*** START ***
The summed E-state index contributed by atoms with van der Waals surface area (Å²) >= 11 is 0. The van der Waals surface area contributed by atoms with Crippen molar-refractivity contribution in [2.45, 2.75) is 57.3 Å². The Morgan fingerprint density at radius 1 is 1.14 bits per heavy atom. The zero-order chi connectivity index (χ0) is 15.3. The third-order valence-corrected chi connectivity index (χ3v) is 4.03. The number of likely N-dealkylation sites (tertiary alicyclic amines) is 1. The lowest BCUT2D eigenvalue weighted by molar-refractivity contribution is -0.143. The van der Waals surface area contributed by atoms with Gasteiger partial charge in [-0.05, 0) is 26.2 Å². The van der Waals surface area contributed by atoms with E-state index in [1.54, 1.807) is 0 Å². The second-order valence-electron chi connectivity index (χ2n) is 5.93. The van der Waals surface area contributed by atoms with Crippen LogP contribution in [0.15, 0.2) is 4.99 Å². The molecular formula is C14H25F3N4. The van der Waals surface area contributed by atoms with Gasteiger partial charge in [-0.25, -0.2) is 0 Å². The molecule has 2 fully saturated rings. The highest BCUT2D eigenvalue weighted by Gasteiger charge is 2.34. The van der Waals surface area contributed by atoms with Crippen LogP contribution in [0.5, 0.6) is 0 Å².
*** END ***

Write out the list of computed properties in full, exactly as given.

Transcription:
The summed E-state index contributed by atoms with van der Waals surface area (Å²) >= 11 is 0. The van der Waals surface area contributed by atoms with Crippen molar-refractivity contribution in [2.45, 2.75) is 57.3 Å². The Morgan fingerprint density at radius 1 is 1.14 bits per heavy atom. The zero-order chi connectivity index (χ0) is 15.3. The third-order valence-corrected chi connectivity index (χ3v) is 4.03. The number of likely N-dealkylation sites (tertiary alicyclic amines) is 1. The lowest BCUT2D eigenvalue weighted by molar-refractivity contribution is -0.143. The van der Waals surface area contributed by atoms with Gasteiger partial charge in [-0.05, 0) is 26.2 Å². The van der Waals surface area contributed by atoms with E-state index in [1.54, 1.807) is 0 Å². The second-order valence-electron chi connectivity index (χ2n) is 5.93. The van der Waals surface area contributed by atoms with Crippen LogP contribution in [0.15, 0.2) is 4.99 Å². The molecular formula is C14H25F3N4. The van der Waals surface area contributed by atoms with Gasteiger partial charge in [-0.25, -0.2) is 0 Å². The molecule has 2 fully saturated rings. The highest BCUT2D eigenvalue weighted by Gasteiger charge is 2.34. The van der Waals surface area contributed by atoms with Crippen LogP contribution in [0.5, 0.6) is 0 Å².